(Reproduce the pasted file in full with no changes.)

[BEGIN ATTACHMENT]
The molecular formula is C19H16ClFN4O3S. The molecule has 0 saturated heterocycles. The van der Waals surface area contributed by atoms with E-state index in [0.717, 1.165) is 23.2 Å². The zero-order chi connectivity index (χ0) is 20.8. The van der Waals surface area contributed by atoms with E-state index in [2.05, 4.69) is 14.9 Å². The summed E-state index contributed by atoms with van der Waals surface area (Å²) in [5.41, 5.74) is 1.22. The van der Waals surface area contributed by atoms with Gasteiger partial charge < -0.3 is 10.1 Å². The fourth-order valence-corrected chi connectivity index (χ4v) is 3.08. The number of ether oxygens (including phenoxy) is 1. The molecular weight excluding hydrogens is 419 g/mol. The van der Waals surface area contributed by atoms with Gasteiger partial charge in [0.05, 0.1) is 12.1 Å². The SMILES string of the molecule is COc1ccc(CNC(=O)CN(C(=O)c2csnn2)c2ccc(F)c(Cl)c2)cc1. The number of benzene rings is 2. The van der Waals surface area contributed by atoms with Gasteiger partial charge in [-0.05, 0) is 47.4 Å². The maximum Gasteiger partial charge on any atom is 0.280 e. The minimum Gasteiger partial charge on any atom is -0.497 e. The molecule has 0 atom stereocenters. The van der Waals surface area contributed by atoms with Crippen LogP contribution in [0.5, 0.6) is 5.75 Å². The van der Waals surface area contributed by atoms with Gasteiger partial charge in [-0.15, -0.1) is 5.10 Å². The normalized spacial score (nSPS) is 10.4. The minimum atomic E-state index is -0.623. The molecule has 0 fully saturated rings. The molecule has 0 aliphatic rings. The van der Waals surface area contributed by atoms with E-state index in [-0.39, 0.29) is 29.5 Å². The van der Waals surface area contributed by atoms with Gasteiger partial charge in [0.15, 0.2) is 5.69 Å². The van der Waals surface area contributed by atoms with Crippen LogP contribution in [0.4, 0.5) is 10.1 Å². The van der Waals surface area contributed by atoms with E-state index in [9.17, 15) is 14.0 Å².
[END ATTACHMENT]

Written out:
The molecular formula is C19H16ClFN4O3S. The molecule has 0 saturated heterocycles. The van der Waals surface area contributed by atoms with E-state index in [0.717, 1.165) is 23.2 Å². The zero-order chi connectivity index (χ0) is 20.8. The van der Waals surface area contributed by atoms with E-state index in [2.05, 4.69) is 14.9 Å². The summed E-state index contributed by atoms with van der Waals surface area (Å²) in [5.41, 5.74) is 1.22. The van der Waals surface area contributed by atoms with Gasteiger partial charge < -0.3 is 10.1 Å². The fourth-order valence-corrected chi connectivity index (χ4v) is 3.08. The number of ether oxygens (including phenoxy) is 1. The molecular weight excluding hydrogens is 419 g/mol. The van der Waals surface area contributed by atoms with Gasteiger partial charge in [0.05, 0.1) is 12.1 Å². The SMILES string of the molecule is COc1ccc(CNC(=O)CN(C(=O)c2csnn2)c2ccc(F)c(Cl)c2)cc1. The number of benzene rings is 2. The van der Waals surface area contributed by atoms with Gasteiger partial charge in [-0.05, 0) is 47.4 Å². The maximum Gasteiger partial charge on any atom is 0.280 e. The minimum Gasteiger partial charge on any atom is -0.497 e. The molecule has 0 atom stereocenters. The van der Waals surface area contributed by atoms with Crippen LogP contribution in [0.5, 0.6) is 5.75 Å². The van der Waals surface area contributed by atoms with Gasteiger partial charge in [-0.15, -0.1) is 5.10 Å². The normalized spacial score (nSPS) is 10.4. The minimum atomic E-state index is -0.623. The molecule has 0 fully saturated rings. The molecule has 0 aliphatic rings. The van der Waals surface area contributed by atoms with E-state index in [-0.39, 0.29) is 29.5 Å². The van der Waals surface area contributed by atoms with Gasteiger partial charge in [0.15, 0.2) is 5.69 Å². The van der Waals surface area contributed by atoms with Crippen LogP contribution in [0.4, 0.5) is 10.1 Å². The van der Waals surface area contributed by atoms with E-state index in [9.17, 15) is 14.0 Å².